1 This can arguably be traced back to the Volunteer and United Irishmen. The Volunteers relied on large demonstrations i.e. threat. The United Irishmen tried the same in the 1790’s with large demonstrations and after the failed they had the abortive revolt. The poor turnout and high desertion rate show how many of its members preferred the threat of violence to its actual application.
2 The two examples of a pro-active approach by Loyalism were the early UVF attacks in the 1960’s and less so the pan-nationalist front analysis of the early 1990’s.
3 The two peaks of Loyalist violence were in the early 70’s when significant community conflict developed and the early 1990’s driven by the generation of Loyalists angered by the Anglo-Irish Agreement.
4 This perception of the PIRA was seriously challenged by the Northern Bank Robbery and the McCartney murder and led to the use of the term the Rafia. The likes of the INLA and IPLO would have matched Loyalism in their concentration on criminality.
5 These groups gather weapons and conduct basic training for ‘doomsday’. Doomsday is generally defined as a unilateral withdrawal and transfer of sovereignty by the government. This scenario is actually a political impossibility but this does not get in the way of some believing it.

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  • Little Eva

    I’m sorry, but I hope the options are a lot better than the analysis. I really do not want to be cruel, but this reads like a third-former’s rushed history project. Below are just a couple of examples.

    “A permanent feature – Paramilitarism within the Nationalist community has a historical continuity that it does not have in the Unionist community. The IRA in various forms has existed for almost 80 years with the Irish Republican Brotherhood before it.”

    I respectfully suggest you check up on on the peep-o’-day boys and other groups of that era before making such grand statements about continuity. For centuries in Ireland both sides have harboured and nurtured “defenders” of one kind or another.

    “The terrorist group that succeeds the most is the one that raises the most funds while causing the least harm to its community and that is not seen as their primary activity.”

    Are you seriously suggesting that all a terrorist group has to do to be “successful” is raise funds and not anger its host community? Does being efficient at the bloody business of what they do not come in to it, then?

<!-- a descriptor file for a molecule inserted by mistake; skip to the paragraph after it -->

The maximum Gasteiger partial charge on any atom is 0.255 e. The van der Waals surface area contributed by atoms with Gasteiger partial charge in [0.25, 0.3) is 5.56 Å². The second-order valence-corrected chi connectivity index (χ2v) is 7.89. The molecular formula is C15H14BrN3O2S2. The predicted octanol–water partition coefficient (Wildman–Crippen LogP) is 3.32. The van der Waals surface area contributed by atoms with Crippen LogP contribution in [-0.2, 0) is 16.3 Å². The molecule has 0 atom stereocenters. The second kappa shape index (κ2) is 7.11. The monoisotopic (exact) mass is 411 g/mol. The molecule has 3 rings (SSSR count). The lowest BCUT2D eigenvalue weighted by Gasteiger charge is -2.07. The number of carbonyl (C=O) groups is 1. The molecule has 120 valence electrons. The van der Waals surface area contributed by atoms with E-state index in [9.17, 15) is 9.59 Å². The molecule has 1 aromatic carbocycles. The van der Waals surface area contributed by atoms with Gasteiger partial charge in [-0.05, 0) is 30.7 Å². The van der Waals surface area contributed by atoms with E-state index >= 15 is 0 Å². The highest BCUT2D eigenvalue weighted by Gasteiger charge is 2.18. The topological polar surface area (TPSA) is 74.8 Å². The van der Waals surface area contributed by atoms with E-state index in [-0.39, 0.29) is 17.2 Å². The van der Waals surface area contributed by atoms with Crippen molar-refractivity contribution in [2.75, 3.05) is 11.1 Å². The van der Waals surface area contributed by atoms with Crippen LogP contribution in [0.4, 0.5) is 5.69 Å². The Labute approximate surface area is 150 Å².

“Those in the Unionist community who wanted to fight terrorism had the option of joining the security forces. This meant a legal means to respond to violence existed. This always made Loyalist paramilitarism seem less legitimate in the eyes of the broad Unionist community.”

    I would have thought a more obvious conclusion and related to the previous point about efficiency is that the legitimate option significantly reduced the talent pool for loyalist paras to draw from by creaming off the most talented.

  • Brian Potter

    You ever kissed a girl?

  • Little Eva

    “Loyalist threats and violence have primarily been reactionary (2).”

    Surely you do not really believe this.

  • Auntie Fascist

    Interesting analysis, Fair Deal. I agree with you that Unionist politicians face a no-win dilemma when it comes to Loyalist paramilitaries. Hume could act the statesman when he consorted with Nationalist paramilitaries, but that option was not open to Trimble. Because, as you say, the Unionist community always regarded the security forces as the only legitimate user of violence (as they should be in a properly functioning democracy).

    The cultural dimension is important too. Rebel folksongs have always made heroes of assorted murderers, even when their only claim to fame was killing a fellow Irishman who happened to be a policeman, eg Kevin Barry, Roddy McCorley, etc. There may be similar songs in Loyalist circles, but they are not popular throughout the Unionist community. Unionist culture, in its widest sense, has tended to be sternly moralistic and law-abiding, compared to its Nationalist counterpart.

    Which is why we are stuck with the current political situation, granting respectable status to paramilitaries from one side only, and why it is difficult to see the way forward. How many supposedly reformed terrorists do we want in our political process? How many can we include before the whole barrel starts to go rotten?

    I look forward to reading your follow-up in Part 2.

  • Veritas

    Les Reid
    I’m afraid I’ll have to differ with you on the quality and accuracy of Fair Deal’s effort.
    I must say, the whole thing bears an uncanny resemblance to the preamble to something that was reported on a few years ago, the details of which I came across while researching old newspaper articles at the Linen Hall Library.
    Just a coincidence of course.

  • inuit_goddess